At least that’s what my ever-emotional son says.

Last night, Dan and I finished watching The Last Station, the biographical story of famed Russian author Leo Tolstoy’s battle with his wife, his principles and his followers.


It was gorgeous and poetic, rife with themes we still are plagued with today: whether to choose family over fame, balancing a desire to do well with the more important drive to do good and which voice to listen to on the big things in life.

I never would’ve chosen this movie. Never heard of it, actually, but it’s on Dan’s NetFlix list so it arrived in the mail in its paper sheath and sat on the credenza until we said one night, boy it would be nice to see a movie and oh I happen to have one right here.

Of course, I’m better for having seen it – and definitely it expanded my mind more than any chick flick I might’ve chosen.

I realized then that for all my education and writerly pontification, I’ve never read Tolstoy. Back in the teens and 20s, I was too obsessed with boys to focus on the great books of all time. Thank God I’ve reached my 40s, where the meaning of life looms larger and more interesting than when we are younger.

Now I have the time and the patience to read Tolstoy and to grasp what drove him to start a movement. Did you know there are 11 time zones in Russia? That was Dan’s answer when I wondered aloud as to why Russia has been such a mess for so long. “It’s just too big,” he said.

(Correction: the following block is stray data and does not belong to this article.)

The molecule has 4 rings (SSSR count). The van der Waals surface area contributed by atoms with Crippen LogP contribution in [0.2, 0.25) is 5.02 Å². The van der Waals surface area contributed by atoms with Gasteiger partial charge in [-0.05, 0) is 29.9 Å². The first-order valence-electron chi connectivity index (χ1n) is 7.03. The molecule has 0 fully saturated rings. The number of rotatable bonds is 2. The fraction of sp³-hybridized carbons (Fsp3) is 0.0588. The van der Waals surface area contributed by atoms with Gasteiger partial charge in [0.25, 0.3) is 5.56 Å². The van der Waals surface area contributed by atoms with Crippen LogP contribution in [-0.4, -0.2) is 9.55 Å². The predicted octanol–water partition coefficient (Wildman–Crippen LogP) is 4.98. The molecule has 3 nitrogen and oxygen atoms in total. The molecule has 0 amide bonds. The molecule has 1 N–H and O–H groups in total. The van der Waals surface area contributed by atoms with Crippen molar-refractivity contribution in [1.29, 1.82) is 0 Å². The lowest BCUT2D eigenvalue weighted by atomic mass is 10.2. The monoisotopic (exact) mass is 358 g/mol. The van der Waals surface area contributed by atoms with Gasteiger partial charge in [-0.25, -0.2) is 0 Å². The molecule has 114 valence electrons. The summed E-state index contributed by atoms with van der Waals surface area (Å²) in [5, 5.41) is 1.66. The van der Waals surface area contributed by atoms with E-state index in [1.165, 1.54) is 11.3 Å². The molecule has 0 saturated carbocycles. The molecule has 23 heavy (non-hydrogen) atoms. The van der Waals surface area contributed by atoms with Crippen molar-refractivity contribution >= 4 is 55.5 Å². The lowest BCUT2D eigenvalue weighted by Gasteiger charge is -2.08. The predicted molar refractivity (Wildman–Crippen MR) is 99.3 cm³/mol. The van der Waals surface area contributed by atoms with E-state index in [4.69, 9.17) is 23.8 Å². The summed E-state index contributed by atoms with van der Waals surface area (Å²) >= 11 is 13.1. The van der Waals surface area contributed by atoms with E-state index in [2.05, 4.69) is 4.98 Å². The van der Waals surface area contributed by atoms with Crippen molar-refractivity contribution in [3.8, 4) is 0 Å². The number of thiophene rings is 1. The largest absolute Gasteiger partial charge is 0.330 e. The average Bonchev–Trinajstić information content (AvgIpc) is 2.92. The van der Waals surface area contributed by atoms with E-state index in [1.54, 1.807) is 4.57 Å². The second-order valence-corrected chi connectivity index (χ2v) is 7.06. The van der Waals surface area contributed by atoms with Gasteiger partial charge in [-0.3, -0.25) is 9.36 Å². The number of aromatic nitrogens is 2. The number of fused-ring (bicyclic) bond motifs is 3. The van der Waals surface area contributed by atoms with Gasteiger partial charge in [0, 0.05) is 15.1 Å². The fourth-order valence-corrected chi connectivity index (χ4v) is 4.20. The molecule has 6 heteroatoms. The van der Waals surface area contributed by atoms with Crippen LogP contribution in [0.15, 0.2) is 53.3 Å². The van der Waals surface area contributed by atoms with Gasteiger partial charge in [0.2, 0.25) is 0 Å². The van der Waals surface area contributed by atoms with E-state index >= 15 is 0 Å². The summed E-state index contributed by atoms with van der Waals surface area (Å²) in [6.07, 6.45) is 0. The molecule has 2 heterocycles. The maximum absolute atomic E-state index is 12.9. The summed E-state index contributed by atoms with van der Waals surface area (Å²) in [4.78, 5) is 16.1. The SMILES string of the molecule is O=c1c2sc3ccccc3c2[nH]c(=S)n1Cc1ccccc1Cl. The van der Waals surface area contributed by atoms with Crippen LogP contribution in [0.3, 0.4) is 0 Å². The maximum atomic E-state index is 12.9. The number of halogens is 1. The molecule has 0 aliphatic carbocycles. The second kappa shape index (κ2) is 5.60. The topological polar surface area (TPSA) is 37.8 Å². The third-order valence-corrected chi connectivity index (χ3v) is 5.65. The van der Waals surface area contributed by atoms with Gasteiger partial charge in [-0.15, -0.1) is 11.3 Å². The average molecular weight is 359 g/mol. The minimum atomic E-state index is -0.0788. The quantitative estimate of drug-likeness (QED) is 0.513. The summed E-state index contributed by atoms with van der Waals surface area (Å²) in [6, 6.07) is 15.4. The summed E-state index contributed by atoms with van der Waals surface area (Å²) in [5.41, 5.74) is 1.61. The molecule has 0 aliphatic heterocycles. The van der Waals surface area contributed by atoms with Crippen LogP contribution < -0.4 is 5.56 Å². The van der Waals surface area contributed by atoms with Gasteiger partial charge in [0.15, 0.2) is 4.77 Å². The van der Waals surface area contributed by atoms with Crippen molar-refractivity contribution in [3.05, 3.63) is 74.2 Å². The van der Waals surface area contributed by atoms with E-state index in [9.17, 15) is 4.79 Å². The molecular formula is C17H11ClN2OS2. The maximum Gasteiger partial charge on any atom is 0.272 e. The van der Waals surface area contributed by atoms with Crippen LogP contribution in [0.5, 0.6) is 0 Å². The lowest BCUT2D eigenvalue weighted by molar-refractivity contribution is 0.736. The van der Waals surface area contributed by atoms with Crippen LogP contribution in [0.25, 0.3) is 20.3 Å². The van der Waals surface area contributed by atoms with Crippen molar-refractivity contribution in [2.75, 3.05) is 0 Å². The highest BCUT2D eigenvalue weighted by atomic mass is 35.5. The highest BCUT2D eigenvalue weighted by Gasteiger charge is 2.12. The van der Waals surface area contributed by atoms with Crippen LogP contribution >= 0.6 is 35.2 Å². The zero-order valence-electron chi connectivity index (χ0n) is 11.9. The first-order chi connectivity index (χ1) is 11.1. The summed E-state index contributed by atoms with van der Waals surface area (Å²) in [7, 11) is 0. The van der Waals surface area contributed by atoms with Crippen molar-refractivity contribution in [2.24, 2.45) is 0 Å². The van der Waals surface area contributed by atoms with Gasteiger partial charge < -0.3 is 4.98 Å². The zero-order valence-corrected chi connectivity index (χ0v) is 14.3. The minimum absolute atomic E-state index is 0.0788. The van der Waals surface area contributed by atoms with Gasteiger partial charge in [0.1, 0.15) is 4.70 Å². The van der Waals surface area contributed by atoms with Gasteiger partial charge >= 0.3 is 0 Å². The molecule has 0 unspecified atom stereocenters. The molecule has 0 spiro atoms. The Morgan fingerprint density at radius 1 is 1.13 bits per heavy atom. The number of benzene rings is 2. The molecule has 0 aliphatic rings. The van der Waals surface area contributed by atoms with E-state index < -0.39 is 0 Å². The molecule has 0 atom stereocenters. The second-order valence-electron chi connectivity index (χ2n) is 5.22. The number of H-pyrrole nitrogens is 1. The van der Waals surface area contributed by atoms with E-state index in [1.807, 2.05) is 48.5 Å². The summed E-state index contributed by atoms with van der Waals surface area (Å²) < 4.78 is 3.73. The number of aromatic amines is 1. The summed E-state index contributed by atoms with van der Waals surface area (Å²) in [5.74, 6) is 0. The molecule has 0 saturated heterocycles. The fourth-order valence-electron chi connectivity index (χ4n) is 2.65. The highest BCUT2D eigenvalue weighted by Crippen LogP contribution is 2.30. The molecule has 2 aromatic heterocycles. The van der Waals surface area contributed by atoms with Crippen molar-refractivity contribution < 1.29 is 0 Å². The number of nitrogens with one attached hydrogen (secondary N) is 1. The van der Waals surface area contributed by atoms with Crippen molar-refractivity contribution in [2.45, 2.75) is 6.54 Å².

That an author would inspire a movement, that people would move their lives to the fields of the Russian plains just to be near him and enact his principles. And of course, the lead character, Valentin Bulgakov, grapples with the Tolstoyan ideals and the realization that love – the love between Tolstoy and his wife Sofya, the budding love between Valentin and Mascha – can in fact prevail over intellectual ideals.

Which do you think runs the world? A desire for love or the anger of love denied? Or the very grounded principled politic that seems measured, makes sense and is without passion whatsoever?

So maybe Asher has it right: love is truly all you need. It’s funny and adorable when my 10-year-old pontificates about it: you know Mommy, it’s true – love really is all you need. But maybe we need to clear away the clutter to realize the truth rests in the most innocent among us.

It can be that simple. Life. Love. The pursuit of happiness. Maybe that’s all there is.

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